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Global Economic Outlook after Trump-Xi Timeout

ECONOMY / POLITICS / SPOTLIGHT / WORLDVIEWS / December 16, 2018

By Dan Steinbock

As many hoped, the highly anticipated Trump-Xi meeting in the Buenos Aires G20 Summit resulted in a truce. The devil is in the details.

 

As the G20 Summit ended in Buenos Aires, the G20 official summit statement acknowledged flaws in global commerce, called for reforming the World Trade Organization (WTO) and deleted the word “protectionism” after U.S. resistance.

The statement was completed only after hours of diplomatic bargaining over the night. As far as the European Union (EU) was concerned, the U.S. was the lone holdout on almost every issue in Buenos Aires, particularly in climate change.

The G20 economies preferred a diluted final statement to further G20 division.

 

Tango in Buenos Aires

Following the summit’s close, Presidents Trump and Xi and their top aides met in a highly-anticipated dinner, which lasted longer than expected. Either there was magic dust in their grilled sirloin steaks paired with a malbec from the Argentine winery Catena Zapata. Or perhaps, just perhaps, reason finally prevailed.

Before Buenos Aires, Trump threatened to impose tariffs on an additional $267 billion in Chinese goods. He also indicated he would raise the existing tariff rate on $250 billion in Chinese imports from 10% to 25% on January 1.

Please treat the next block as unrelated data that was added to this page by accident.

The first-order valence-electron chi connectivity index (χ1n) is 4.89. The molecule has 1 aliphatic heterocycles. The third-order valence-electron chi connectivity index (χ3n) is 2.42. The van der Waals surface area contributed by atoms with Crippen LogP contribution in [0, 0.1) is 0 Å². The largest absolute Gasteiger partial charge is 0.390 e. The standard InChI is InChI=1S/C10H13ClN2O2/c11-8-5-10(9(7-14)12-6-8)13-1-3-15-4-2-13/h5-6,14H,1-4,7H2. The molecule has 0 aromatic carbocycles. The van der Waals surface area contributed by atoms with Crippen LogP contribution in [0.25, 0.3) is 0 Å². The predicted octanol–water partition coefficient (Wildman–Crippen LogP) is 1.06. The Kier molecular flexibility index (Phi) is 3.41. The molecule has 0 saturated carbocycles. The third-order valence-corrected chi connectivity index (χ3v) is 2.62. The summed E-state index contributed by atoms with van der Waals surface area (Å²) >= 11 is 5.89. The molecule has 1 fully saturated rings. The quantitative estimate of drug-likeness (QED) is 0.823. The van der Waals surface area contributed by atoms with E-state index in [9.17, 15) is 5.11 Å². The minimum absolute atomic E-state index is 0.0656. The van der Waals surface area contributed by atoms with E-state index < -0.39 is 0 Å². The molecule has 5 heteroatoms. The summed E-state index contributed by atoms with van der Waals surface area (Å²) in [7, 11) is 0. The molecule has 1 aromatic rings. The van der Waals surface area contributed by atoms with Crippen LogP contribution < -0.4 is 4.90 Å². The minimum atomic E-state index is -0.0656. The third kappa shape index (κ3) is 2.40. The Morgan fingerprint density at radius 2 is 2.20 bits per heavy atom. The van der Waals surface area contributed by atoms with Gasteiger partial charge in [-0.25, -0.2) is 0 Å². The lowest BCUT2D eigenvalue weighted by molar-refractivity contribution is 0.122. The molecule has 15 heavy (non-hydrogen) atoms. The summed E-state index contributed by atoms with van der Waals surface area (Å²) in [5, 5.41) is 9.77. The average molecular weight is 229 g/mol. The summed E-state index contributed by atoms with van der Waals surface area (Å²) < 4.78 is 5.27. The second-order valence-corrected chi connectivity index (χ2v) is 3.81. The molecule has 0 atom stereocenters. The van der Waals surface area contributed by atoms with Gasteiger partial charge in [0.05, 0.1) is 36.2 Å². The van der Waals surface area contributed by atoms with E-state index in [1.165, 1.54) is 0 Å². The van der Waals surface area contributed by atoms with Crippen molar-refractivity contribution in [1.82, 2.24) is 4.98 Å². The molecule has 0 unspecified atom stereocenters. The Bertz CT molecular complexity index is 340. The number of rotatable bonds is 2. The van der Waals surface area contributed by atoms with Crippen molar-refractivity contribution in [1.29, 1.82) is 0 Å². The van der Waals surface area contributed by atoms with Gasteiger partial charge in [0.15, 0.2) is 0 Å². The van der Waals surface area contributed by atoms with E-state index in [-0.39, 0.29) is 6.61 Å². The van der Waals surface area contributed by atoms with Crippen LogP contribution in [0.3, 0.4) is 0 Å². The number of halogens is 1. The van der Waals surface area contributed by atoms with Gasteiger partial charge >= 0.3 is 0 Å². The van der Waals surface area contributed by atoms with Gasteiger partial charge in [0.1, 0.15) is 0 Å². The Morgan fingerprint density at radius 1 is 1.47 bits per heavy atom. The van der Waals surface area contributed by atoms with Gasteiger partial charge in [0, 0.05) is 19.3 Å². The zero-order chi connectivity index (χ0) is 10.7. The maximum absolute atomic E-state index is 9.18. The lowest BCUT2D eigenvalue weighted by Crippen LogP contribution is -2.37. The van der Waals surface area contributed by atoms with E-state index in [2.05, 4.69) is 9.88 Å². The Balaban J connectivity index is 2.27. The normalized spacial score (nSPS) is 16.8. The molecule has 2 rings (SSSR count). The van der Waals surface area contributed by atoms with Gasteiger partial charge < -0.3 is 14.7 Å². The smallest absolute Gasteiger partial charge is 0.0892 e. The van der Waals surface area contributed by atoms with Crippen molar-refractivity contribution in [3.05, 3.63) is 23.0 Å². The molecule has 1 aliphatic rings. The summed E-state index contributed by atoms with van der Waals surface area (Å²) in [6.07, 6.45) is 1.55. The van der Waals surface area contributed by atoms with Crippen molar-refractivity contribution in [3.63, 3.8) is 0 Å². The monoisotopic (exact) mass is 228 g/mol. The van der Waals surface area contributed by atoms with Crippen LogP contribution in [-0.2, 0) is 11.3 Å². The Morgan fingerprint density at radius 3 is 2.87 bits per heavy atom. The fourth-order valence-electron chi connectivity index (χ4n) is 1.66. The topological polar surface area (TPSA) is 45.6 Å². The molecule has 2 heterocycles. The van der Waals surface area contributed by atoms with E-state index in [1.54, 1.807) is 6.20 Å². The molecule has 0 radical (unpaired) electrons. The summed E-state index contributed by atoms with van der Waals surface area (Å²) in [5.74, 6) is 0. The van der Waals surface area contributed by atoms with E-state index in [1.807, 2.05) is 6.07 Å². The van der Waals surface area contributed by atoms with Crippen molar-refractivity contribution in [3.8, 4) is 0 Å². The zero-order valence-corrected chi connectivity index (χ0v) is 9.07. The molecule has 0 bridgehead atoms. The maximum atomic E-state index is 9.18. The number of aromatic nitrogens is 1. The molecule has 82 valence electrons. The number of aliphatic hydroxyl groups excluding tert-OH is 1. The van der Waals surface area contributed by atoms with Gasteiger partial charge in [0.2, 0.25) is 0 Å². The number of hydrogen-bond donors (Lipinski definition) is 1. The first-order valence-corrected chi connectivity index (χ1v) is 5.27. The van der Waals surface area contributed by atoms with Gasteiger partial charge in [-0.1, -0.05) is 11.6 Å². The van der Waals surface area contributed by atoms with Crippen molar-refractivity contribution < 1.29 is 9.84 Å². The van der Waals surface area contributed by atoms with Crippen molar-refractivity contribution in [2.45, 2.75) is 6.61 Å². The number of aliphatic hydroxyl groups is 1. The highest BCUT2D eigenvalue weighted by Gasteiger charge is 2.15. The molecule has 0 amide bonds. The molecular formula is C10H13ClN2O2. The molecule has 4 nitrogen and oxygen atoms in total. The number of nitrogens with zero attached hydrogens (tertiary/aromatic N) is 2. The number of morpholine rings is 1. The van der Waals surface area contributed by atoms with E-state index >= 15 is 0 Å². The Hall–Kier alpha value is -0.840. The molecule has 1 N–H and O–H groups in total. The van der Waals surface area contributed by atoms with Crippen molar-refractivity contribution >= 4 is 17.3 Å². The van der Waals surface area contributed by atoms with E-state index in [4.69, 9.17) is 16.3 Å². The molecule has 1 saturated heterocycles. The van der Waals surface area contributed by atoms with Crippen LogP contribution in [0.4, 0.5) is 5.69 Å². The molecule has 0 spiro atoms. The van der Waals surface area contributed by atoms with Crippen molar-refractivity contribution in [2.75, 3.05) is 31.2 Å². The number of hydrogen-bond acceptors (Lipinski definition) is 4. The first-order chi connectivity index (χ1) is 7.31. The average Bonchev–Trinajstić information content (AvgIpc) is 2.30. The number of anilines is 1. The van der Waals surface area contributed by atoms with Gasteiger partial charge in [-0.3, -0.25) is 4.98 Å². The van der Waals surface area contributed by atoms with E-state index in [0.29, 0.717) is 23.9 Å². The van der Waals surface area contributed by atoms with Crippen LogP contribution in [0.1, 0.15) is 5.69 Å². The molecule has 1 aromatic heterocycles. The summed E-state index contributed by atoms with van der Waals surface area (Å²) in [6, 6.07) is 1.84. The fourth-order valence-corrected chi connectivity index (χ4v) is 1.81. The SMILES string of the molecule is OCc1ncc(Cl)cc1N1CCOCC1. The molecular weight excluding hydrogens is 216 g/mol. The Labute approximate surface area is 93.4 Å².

According to early reports, U.S. and China agreed to put on hold new tariff increases. Following Buenos Aires, the White House said that, after a “highly successful meeting”, Trump had agreed to leave tariffs on U.S. products at a 10% rate after January 1, while China agreed to buy a substantial amount of products from the U.S.

The White House also said that China has agreed to start purchasing substantial U.S. agricultural, energy, industrial and other products from the U.S. to reduce the trade imbalance; and that the US and China agreed to try to reach an agreement on several trade issues “within the next 90 days.”

The first impression is that the Trump-Xi Summit may have achieved a critical truce, de-escalation of tensions, and possibly a path toward a long-term compromise.

The timeout came at the 11th hour.

 
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About the Author

Dan Steinbock is the founder of Difference Group and has served as research director of international business at the India, China and America Institute (US) and a visiting fellow at the Shanghai Institute for International Studies (China) and the EU Center (Singapore). For more, see http://www.differencegroup.net/ 

Based on Dr. Steinbock’s briefing on the Trump-Xi meeting and its impact on global growth prospects on December 2, 2018.











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